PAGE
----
Norman Ferguson | 72 mins | download (HD) | 4:3 | USA / English | U / G
At one point Disney had a reputation for churning out rubbish direct-to-video sequels to their animated classics, a practice they put a stop to because, well, they were getting a reputation for churning out rubbish direct-to-video sequels to their animated classics. But there have also been a small selection of films in the Disney Canon that were granted sequels also within the canon. I have no insight into why this was the case, but I’d love to know the thinking because some of them are random. Like, okay, Frozen was a mega-hit, so makes sense you’d make the sequel ‘official’. Winnie the Pooh? Sure, Pooh is awesome (and also a reliable moneyspinner). Fantasia? Well, it was a passion project, and I guess its inherently artistic nature seems a reasonable way to mark the millennium. Wreck-It Ralph? Um… The Rescuers? Er… Saludos Amigos? Wait, really?
Yep, The Three Caballeros is, technically, the first sequel in the Disney Canon, and that’s only really surprising when considered without context. It’s from the period when Disney were bundling together shorter films to make package features, of which there are half-a-dozen spanning the gap between Bambi (Canon #5) and Cinderella (Canon #12). The first of those was Saludos Amigos, which was basically a propaganda film to showcase South America with the aim of improving relations between the continents. Donald Duck starred in two of that film’s segments, and it introduced José Carioca, a Brazilian parrot character. The Three Caballeros is a sequel in that it also presents a series of shorts about lands south of the US, strung together via a linking device of Donald Duck opening birthday presents from his Latin American friends. José eventually pops up, and the titular trio is rounded out with the introduction of Panchito Pistoles, a Mexican rooster.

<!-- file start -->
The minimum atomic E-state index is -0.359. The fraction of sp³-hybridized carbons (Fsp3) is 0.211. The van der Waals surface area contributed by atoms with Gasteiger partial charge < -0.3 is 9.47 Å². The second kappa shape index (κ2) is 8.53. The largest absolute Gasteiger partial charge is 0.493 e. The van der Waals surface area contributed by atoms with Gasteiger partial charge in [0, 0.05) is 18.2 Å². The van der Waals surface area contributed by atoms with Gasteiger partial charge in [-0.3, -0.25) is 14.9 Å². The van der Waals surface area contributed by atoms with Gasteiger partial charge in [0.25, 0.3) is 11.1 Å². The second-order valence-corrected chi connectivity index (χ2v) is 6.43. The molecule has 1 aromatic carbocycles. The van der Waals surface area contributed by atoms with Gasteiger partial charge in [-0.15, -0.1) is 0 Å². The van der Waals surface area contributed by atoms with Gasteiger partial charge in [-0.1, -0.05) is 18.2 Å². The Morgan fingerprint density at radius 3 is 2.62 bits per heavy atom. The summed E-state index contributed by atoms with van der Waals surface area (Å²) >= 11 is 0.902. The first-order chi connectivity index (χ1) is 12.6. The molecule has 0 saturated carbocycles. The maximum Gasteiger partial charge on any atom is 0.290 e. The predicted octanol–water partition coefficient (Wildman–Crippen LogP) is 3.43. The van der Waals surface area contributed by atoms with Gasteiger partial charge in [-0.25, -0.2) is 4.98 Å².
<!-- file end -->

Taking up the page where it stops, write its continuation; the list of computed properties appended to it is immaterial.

For all the similarities, I thought The Three Caballeros was considerably more enjoyable than its predecessor. Its depiction of South America is perhaps a little more twee, leaning on culture and tradition rather than the modern cityscapes that were so important to the impact of the first film, but that doesn’t grate too much because it’s not striving so hard to be educational. Because of that, it’s also able to be more straightforwardly entertaining. That said, it very much has the feel of a “kids’ cartoon”, rather than the artistry that’s to be found in Disney’s best efforts. Although Donald Duck comes across as a bit of a sex pest at times, which I guess is just changing attitudes. Conversely, the sequences that blend live-action and animation hold up incredibly well, although that might be because Disney’s use of DNR is so heavy-handed that the live-action practically looks the same as the animation. And the finale, where it suddenly explodes into a psychedelic nightmare, feels like someone didn’t know how to end the film and so had a mental breakdown all over the screen.
While I’d chalk up The Three Caballeros as a superior movie to its immediate predecessor, it undoubtedly remains a minor entry in the Disney canon. That said, apparently they updated it into a spinoff series a year or two ago (which I only know about because I happened to spot it on Disney+ the other day), so it obviously endures somewhat.